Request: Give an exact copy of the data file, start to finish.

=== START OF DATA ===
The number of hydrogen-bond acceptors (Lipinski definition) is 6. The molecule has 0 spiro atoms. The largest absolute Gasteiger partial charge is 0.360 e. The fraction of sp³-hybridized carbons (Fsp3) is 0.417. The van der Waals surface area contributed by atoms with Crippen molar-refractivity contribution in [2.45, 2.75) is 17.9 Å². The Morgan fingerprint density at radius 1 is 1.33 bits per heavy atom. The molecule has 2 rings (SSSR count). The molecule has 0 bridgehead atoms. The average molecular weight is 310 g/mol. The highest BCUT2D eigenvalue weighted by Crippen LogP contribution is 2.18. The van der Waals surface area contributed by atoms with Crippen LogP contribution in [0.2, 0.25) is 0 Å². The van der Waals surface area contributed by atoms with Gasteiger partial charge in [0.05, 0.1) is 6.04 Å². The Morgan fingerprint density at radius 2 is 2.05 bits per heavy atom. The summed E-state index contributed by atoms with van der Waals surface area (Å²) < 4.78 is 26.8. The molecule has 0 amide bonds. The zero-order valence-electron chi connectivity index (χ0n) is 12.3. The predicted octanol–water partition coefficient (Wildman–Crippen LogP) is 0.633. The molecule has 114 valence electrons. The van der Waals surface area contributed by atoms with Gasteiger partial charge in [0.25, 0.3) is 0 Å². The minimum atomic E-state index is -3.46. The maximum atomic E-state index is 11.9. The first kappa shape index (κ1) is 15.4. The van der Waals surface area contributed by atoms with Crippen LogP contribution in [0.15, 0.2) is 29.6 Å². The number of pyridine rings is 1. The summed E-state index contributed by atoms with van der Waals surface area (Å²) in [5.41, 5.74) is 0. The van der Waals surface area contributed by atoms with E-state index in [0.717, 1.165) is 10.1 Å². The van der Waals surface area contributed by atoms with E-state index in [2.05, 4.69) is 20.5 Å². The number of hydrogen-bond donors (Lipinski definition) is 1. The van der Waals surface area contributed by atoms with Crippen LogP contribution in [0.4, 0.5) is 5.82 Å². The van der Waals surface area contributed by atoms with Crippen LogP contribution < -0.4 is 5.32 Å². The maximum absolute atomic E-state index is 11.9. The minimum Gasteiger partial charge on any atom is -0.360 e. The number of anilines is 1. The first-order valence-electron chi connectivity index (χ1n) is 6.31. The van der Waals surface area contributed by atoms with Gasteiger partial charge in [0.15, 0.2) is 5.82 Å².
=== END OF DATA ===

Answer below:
The number of hydrogen-bond acceptors (Lipinski definition) is 6. The molecule has 0 spiro atoms. The largest absolute Gasteiger partial charge is 0.360 e. The fraction of sp³-hybridized carbons (Fsp3) is 0.417. The van der Waals surface area contributed by atoms with Crippen molar-refractivity contribution in [2.45, 2.75) is 17.9 Å². The Morgan fingerprint density at radius 1 is 1.33 bits per heavy atom. The molecule has 2 rings (SSSR count). The molecule has 0 bridgehead atoms. The average molecular weight is 310 g/mol. The highest BCUT2D eigenvalue weighted by Crippen LogP contribution is 2.18. The van der Waals surface area contributed by atoms with Crippen LogP contribution in [0.2, 0.25) is 0 Å². The van der Waals surface area contributed by atoms with Gasteiger partial charge in [0.05, 0.1) is 6.04 Å². The Morgan fingerprint density at radius 2 is 2.05 bits per heavy atom. The summed E-state index contributed by atoms with van der Waals surface area (Å²) < 4.78 is 26.8. The molecule has 0 amide bonds. The zero-order valence-electron chi connectivity index (χ0n) is 12.3. The predicted octanol–water partition coefficient (Wildman–Crippen LogP) is 0.633. The molecule has 114 valence electrons. The van der Waals surface area contributed by atoms with Gasteiger partial charge in [0.25, 0.3) is 0 Å². The minimum atomic E-state index is -3.46. The maximum atomic E-state index is 11.9. The first kappa shape index (κ1) is 15.4. The van der Waals surface area contributed by atoms with Crippen LogP contribution in [0.15, 0.2) is 29.6 Å². The number of pyridine rings is 1. The summed E-state index contributed by atoms with van der Waals surface area (Å²) in [5.41, 5.74) is 0. The van der Waals surface area contributed by atoms with E-state index in [0.717, 1.165) is 10.1 Å². The van der Waals surface area contributed by atoms with E-state index in [2.05, 4.69) is 20.5 Å². The number of hydrogen-bond donors (Lipinski definition) is 1. The van der Waals surface area contributed by atoms with Crippen LogP contribution in [0.4, 0.5) is 5.82 Å². The van der Waals surface area contributed by atoms with Crippen LogP contribution < -0.4 is 5.32 Å². The maximum absolute atomic E-state index is 11.9. The minimum Gasteiger partial charge on any atom is -0.360 e. The number of anilines is 1. The first-order valence-electron chi connectivity index (χ1n) is 6.31. The van der Waals surface area contributed by atoms with Gasteiger partial charge in [0.15, 0.2) is 5.82 Å².